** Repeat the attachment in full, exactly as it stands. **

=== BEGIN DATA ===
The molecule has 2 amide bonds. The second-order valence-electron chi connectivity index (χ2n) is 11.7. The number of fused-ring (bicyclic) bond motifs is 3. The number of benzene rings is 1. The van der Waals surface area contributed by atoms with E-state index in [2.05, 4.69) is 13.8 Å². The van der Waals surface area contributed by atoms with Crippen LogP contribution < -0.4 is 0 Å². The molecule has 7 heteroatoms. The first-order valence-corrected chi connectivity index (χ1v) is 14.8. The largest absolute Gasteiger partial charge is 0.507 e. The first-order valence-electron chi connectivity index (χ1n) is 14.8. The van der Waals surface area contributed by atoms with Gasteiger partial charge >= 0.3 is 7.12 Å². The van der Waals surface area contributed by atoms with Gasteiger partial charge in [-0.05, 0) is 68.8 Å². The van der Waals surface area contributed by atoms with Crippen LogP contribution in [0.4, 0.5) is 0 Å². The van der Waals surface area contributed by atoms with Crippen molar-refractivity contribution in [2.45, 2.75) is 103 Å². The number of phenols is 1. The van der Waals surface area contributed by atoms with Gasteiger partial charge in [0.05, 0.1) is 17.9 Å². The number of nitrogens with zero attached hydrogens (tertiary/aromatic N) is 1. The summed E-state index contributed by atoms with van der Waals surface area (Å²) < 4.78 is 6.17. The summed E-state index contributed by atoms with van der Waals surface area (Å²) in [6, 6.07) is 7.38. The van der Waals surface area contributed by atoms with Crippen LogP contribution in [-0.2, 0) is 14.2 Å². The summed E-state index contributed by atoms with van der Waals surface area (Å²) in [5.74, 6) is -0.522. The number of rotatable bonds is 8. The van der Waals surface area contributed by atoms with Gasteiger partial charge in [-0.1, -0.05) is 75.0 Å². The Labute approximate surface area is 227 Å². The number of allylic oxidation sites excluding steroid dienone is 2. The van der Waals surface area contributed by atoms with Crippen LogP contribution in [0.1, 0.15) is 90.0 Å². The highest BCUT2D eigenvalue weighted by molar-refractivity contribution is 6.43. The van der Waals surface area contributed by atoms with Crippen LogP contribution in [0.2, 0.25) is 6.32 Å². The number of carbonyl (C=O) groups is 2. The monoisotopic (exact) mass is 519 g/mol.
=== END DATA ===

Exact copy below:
The molecule has 2 amide bonds. The second-order valence-electron chi connectivity index (χ2n) is 11.7. The number of fused-ring (bicyclic) bond motifs is 3. The number of benzene rings is 1. The van der Waals surface area contributed by atoms with E-state index in [2.05, 4.69) is 13.8 Å². The van der Waals surface area contributed by atoms with Crippen LogP contribution < -0.4 is 0 Å². The molecule has 7 heteroatoms. The first-order valence-corrected chi connectivity index (χ1v) is 14.8. The largest absolute Gasteiger partial charge is 0.507 e. The first-order valence-electron chi connectivity index (χ1n) is 14.8. The van der Waals surface area contributed by atoms with Gasteiger partial charge >= 0.3 is 7.12 Å². The van der Waals surface area contributed by atoms with Gasteiger partial charge in [-0.05, 0) is 68.8 Å². The van der Waals surface area contributed by atoms with Crippen LogP contribution in [0.4, 0.5) is 0 Å². The van der Waals surface area contributed by atoms with Crippen molar-refractivity contribution in [2.45, 2.75) is 103 Å². The number of phenols is 1. The van der Waals surface area contributed by atoms with Gasteiger partial charge in [0.05, 0.1) is 17.9 Å². The number of nitrogens with zero attached hydrogens (tertiary/aromatic N) is 1. The summed E-state index contributed by atoms with van der Waals surface area (Å²) < 4.78 is 6.17. The summed E-state index contributed by atoms with van der Waals surface area (Å²) in [6, 6.07) is 7.38. The van der Waals surface area contributed by atoms with Crippen LogP contribution in [-0.2, 0) is 14.2 Å². The summed E-state index contributed by atoms with van der Waals surface area (Å²) in [5.74, 6) is -0.522. The number of rotatable bonds is 8. The van der Waals surface area contributed by atoms with Gasteiger partial charge in [-0.1, -0.05) is 75.0 Å². The Labute approximate surface area is 227 Å². The number of allylic oxidation sites excluding steroid dienone is 2. The van der Waals surface area contributed by atoms with Crippen LogP contribution in [0.1, 0.15) is 90.0 Å². The highest BCUT2D eigenvalue weighted by molar-refractivity contribution is 6.43. The van der Waals surface area contributed by atoms with Crippen LogP contribution in [0.2, 0.25) is 6.32 Å². The number of carbonyl (C=O) groups is 2. The monoisotopic (exact) mass is 519 g/mol.